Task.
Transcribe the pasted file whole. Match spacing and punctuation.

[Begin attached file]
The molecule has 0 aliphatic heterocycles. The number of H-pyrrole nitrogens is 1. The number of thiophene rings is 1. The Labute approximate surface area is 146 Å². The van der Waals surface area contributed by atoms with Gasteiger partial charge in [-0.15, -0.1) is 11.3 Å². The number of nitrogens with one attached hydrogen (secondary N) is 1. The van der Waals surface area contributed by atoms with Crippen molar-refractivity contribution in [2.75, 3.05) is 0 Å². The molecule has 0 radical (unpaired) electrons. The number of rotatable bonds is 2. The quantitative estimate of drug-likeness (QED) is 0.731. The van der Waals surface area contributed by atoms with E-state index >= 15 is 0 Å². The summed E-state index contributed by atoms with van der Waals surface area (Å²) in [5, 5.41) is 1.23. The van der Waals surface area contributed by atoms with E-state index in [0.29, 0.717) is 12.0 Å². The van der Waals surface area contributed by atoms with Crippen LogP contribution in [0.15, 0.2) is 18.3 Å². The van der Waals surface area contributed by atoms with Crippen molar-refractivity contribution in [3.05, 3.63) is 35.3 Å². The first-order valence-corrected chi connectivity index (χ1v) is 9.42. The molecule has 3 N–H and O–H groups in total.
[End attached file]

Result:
The molecule has 0 aliphatic heterocycles. The number of H-pyrrole nitrogens is 1. The number of thiophene rings is 1. The Labute approximate surface area is 146 Å². The van der Waals surface area contributed by atoms with Gasteiger partial charge in [-0.15, -0.1) is 11.3 Å². The number of nitrogens with one attached hydrogen (secondary N) is 1. The van der Waals surface area contributed by atoms with Crippen molar-refractivity contribution in [2.75, 3.05) is 0 Å². The molecule has 0 radical (unpaired) electrons. The number of rotatable bonds is 2. The quantitative estimate of drug-likeness (QED) is 0.731. The van der Waals surface area contributed by atoms with E-state index >= 15 is 0 Å². The summed E-state index contributed by atoms with van der Waals surface area (Å²) in [5, 5.41) is 1.23. The van der Waals surface area contributed by atoms with E-state index in [0.29, 0.717) is 12.0 Å². The van der Waals surface area contributed by atoms with Crippen LogP contribution in [0.15, 0.2) is 18.3 Å². The van der Waals surface area contributed by atoms with Crippen molar-refractivity contribution in [3.05, 3.63) is 35.3 Å². The first-order valence-corrected chi connectivity index (χ1v) is 9.42. The molecule has 3 N–H and O–H groups in total.